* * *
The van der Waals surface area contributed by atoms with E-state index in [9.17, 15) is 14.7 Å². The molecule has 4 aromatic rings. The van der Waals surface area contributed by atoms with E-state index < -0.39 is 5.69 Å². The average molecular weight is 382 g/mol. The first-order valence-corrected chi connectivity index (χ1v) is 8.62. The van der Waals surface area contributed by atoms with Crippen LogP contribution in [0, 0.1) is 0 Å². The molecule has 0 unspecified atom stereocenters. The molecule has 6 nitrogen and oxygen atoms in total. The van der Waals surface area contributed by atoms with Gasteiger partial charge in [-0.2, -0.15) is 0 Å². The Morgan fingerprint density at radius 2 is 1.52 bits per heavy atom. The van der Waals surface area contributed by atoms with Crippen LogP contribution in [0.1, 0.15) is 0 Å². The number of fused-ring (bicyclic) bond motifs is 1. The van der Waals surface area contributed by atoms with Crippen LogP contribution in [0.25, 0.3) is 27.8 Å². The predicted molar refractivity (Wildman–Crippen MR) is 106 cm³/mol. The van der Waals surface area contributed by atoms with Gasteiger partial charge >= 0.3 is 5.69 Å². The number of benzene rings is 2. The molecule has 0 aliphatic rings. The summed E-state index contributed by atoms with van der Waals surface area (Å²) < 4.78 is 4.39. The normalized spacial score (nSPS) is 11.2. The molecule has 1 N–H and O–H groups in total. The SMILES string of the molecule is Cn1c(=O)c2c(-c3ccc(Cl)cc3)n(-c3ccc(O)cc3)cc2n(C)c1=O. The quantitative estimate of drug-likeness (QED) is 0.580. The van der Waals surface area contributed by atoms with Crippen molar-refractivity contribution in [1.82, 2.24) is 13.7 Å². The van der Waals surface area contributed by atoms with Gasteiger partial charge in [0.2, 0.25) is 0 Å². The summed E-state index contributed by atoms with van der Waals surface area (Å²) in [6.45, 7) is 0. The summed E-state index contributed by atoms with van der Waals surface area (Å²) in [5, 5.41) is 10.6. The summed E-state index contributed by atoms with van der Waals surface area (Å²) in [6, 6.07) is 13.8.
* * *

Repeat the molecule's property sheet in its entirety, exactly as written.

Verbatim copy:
The van der Waals surface area contributed by atoms with E-state index in [9.17, 15) is 14.7 Å². The molecule has 4 aromatic rings. The van der Waals surface area contributed by atoms with E-state index < -0.39 is 5.69 Å². The average molecular weight is 382 g/mol. The first-order valence-corrected chi connectivity index (χ1v) is 8.62. The van der Waals surface area contributed by atoms with Crippen LogP contribution in [0, 0.1) is 0 Å². The molecule has 0 unspecified atom stereocenters. The molecule has 6 nitrogen and oxygen atoms in total. The van der Waals surface area contributed by atoms with Gasteiger partial charge in [-0.2, -0.15) is 0 Å². The Morgan fingerprint density at radius 2 is 1.52 bits per heavy atom. The van der Waals surface area contributed by atoms with Crippen LogP contribution in [0.1, 0.15) is 0 Å². The number of fused-ring (bicyclic) bond motifs is 1. The van der Waals surface area contributed by atoms with Crippen LogP contribution in [0.25, 0.3) is 27.8 Å². The predicted molar refractivity (Wildman–Crippen MR) is 106 cm³/mol. The van der Waals surface area contributed by atoms with Gasteiger partial charge >= 0.3 is 5.69 Å². The number of benzene rings is 2. The molecule has 0 aliphatic rings. The summed E-state index contributed by atoms with van der Waals surface area (Å²) < 4.78 is 4.39. The normalized spacial score (nSPS) is 11.2. The molecule has 1 N–H and O–H groups in total. The SMILES string of the molecule is Cn1c(=O)c2c(-c3ccc(Cl)cc3)n(-c3ccc(O)cc3)cc2n(C)c1=O. The quantitative estimate of drug-likeness (QED) is 0.580. The van der Waals surface area contributed by atoms with Crippen molar-refractivity contribution in [1.82, 2.24) is 13.7 Å². The van der Waals surface area contributed by atoms with Gasteiger partial charge in [0.2, 0.25) is 0 Å². The summed E-state index contributed by atoms with van der Waals surface area (Å²) in [6.45, 7) is 0. The summed E-state index contributed by atoms with van der Waals surface area (Å²) in [5, 5.41) is 10.6. The summed E-state index contributed by atoms with van der Waals surface area (Å²) in [6, 6.07) is 13.8.